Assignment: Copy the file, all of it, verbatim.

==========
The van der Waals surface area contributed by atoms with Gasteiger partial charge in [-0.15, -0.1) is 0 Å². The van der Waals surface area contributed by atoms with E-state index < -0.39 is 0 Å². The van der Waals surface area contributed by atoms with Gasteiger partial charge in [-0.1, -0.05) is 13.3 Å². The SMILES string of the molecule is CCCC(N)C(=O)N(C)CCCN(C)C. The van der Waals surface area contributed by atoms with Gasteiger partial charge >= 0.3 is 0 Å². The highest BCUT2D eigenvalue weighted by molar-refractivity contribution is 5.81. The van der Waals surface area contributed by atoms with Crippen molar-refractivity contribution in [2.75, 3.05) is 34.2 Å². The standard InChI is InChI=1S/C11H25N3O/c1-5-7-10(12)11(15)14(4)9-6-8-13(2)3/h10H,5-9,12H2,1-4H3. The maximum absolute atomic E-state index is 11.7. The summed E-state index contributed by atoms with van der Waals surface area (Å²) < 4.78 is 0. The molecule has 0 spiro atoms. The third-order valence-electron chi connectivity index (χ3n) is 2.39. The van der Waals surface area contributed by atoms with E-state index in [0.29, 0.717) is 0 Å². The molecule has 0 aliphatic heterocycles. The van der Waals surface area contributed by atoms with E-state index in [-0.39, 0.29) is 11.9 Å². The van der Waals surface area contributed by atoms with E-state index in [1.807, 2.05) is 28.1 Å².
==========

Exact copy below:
The van der Waals surface area contributed by atoms with Gasteiger partial charge in [-0.15, -0.1) is 0 Å². The van der Waals surface area contributed by atoms with E-state index < -0.39 is 0 Å². The van der Waals surface area contributed by atoms with Gasteiger partial charge in [-0.1, -0.05) is 13.3 Å². The SMILES string of the molecule is CCCC(N)C(=O)N(C)CCCN(C)C. The van der Waals surface area contributed by atoms with Gasteiger partial charge >= 0.3 is 0 Å². The highest BCUT2D eigenvalue weighted by molar-refractivity contribution is 5.81. The van der Waals surface area contributed by atoms with Crippen molar-refractivity contribution in [2.75, 3.05) is 34.2 Å². The standard InChI is InChI=1S/C11H25N3O/c1-5-7-10(12)11(15)14(4)9-6-8-13(2)3/h10H,5-9,12H2,1-4H3. The maximum absolute atomic E-state index is 11.7. The summed E-state index contributed by atoms with van der Waals surface area (Å²) < 4.78 is 0. The molecule has 0 spiro atoms. The third-order valence-electron chi connectivity index (χ3n) is 2.39. The van der Waals surface area contributed by atoms with E-state index in [0.29, 0.717) is 0 Å². The molecule has 0 aliphatic heterocycles. The van der Waals surface area contributed by atoms with E-state index in [-0.39, 0.29) is 11.9 Å². The van der Waals surface area contributed by atoms with E-state index in [1.807, 2.05) is 28.1 Å².